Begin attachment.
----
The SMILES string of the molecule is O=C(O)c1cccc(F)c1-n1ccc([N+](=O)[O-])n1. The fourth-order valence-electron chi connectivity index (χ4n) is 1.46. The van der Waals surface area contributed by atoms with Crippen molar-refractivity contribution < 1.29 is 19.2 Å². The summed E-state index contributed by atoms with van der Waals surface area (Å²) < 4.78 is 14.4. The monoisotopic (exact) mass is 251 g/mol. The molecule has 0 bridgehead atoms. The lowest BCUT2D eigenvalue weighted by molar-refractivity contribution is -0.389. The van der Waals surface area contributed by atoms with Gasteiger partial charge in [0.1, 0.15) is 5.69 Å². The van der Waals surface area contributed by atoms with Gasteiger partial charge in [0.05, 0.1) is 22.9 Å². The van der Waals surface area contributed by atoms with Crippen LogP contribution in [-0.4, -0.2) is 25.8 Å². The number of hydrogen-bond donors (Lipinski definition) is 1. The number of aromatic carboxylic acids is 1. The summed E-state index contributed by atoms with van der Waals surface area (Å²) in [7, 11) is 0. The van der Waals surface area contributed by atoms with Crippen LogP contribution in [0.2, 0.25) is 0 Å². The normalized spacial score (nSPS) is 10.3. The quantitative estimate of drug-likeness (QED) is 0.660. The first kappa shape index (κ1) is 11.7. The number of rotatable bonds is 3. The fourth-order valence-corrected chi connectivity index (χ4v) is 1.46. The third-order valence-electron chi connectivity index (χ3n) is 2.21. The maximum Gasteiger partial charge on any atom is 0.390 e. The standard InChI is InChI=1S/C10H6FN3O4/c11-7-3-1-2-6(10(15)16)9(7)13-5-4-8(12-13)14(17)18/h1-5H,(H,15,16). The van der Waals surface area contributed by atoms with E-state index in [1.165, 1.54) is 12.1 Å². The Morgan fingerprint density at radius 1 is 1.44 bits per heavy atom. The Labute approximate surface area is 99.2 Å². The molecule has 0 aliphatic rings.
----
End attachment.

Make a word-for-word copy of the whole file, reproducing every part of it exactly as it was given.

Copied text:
The SMILES string of the molecule is O=C(O)c1cccc(F)c1-n1ccc([N+](=O)[O-])n1. The fourth-order valence-electron chi connectivity index (χ4n) is 1.46. The van der Waals surface area contributed by atoms with Crippen molar-refractivity contribution < 1.29 is 19.2 Å². The summed E-state index contributed by atoms with van der Waals surface area (Å²) < 4.78 is 14.4. The monoisotopic (exact) mass is 251 g/mol. The molecule has 0 bridgehead atoms. The lowest BCUT2D eigenvalue weighted by molar-refractivity contribution is -0.389. The van der Waals surface area contributed by atoms with Gasteiger partial charge in [0.1, 0.15) is 5.69 Å². The van der Waals surface area contributed by atoms with Gasteiger partial charge in [0.05, 0.1) is 22.9 Å². The van der Waals surface area contributed by atoms with Crippen LogP contribution in [-0.4, -0.2) is 25.8 Å². The number of hydrogen-bond donors (Lipinski definition) is 1. The number of aromatic carboxylic acids is 1. The summed E-state index contributed by atoms with van der Waals surface area (Å²) in [7, 11) is 0. The van der Waals surface area contributed by atoms with Crippen LogP contribution in [0.2, 0.25) is 0 Å². The normalized spacial score (nSPS) is 10.3. The quantitative estimate of drug-likeness (QED) is 0.660. The first kappa shape index (κ1) is 11.7. The number of rotatable bonds is 3. The fourth-order valence-corrected chi connectivity index (χ4v) is 1.46. The third-order valence-electron chi connectivity index (χ3n) is 2.21. The maximum Gasteiger partial charge on any atom is 0.390 e. The standard InChI is InChI=1S/C10H6FN3O4/c11-7-3-1-2-6(10(15)16)9(7)13-5-4-8(12-13)14(17)18/h1-5H,(H,15,16). The van der Waals surface area contributed by atoms with E-state index in [1.165, 1.54) is 12.1 Å². The Morgan fingerprint density at radius 1 is 1.44 bits per heavy atom. The Labute approximate surface area is 99.2 Å². The molecule has 0 aliphatic rings.